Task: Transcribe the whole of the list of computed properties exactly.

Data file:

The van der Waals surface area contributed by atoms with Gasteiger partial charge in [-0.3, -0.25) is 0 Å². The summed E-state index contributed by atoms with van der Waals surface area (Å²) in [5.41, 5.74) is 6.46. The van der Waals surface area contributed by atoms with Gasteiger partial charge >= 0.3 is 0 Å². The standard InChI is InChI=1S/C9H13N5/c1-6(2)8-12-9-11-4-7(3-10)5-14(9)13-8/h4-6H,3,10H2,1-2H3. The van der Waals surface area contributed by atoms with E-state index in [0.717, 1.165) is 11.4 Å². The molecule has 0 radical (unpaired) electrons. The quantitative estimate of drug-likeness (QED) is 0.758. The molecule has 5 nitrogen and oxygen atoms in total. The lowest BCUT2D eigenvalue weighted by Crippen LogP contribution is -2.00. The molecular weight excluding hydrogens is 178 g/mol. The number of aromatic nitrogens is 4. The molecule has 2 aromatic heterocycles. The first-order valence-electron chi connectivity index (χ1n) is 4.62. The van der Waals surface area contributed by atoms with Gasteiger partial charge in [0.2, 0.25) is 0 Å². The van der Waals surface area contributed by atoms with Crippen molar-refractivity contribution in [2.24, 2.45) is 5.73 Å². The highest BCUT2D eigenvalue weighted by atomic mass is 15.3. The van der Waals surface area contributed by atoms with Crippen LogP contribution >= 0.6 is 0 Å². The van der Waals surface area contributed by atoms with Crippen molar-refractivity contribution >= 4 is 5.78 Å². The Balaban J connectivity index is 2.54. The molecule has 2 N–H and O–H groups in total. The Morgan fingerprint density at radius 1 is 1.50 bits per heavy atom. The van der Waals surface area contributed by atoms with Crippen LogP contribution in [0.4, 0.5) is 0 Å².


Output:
The van der Waals surface area contributed by atoms with Gasteiger partial charge in [-0.3, -0.25) is 0 Å². The summed E-state index contributed by atoms with van der Waals surface area (Å²) in [5.41, 5.74) is 6.46. The van der Waals surface area contributed by atoms with Gasteiger partial charge >= 0.3 is 0 Å². The standard InChI is InChI=1S/C9H13N5/c1-6(2)8-12-9-11-4-7(3-10)5-14(9)13-8/h4-6H,3,10H2,1-2H3. The van der Waals surface area contributed by atoms with E-state index in [0.717, 1.165) is 11.4 Å². The molecule has 0 radical (unpaired) electrons. The quantitative estimate of drug-likeness (QED) is 0.758. The molecule has 5 nitrogen and oxygen atoms in total. The lowest BCUT2D eigenvalue weighted by Crippen LogP contribution is -2.00. The molecular weight excluding hydrogens is 178 g/mol. The number of aromatic nitrogens is 4. The molecule has 2 aromatic heterocycles. The first-order valence-electron chi connectivity index (χ1n) is 4.62. The van der Waals surface area contributed by atoms with Gasteiger partial charge in [0.2, 0.25) is 0 Å². The van der Waals surface area contributed by atoms with Crippen molar-refractivity contribution in [2.24, 2.45) is 5.73 Å². The highest BCUT2D eigenvalue weighted by atomic mass is 15.3. The van der Waals surface area contributed by atoms with Crippen LogP contribution >= 0.6 is 0 Å². The van der Waals surface area contributed by atoms with Crippen molar-refractivity contribution >= 4 is 5.78 Å². The Balaban J connectivity index is 2.54. The molecule has 2 N–H and O–H groups in total. The Morgan fingerprint density at radius 1 is 1.50 bits per heavy atom. The van der Waals surface area contributed by atoms with Crippen LogP contribution in [0.4, 0.5) is 0 Å².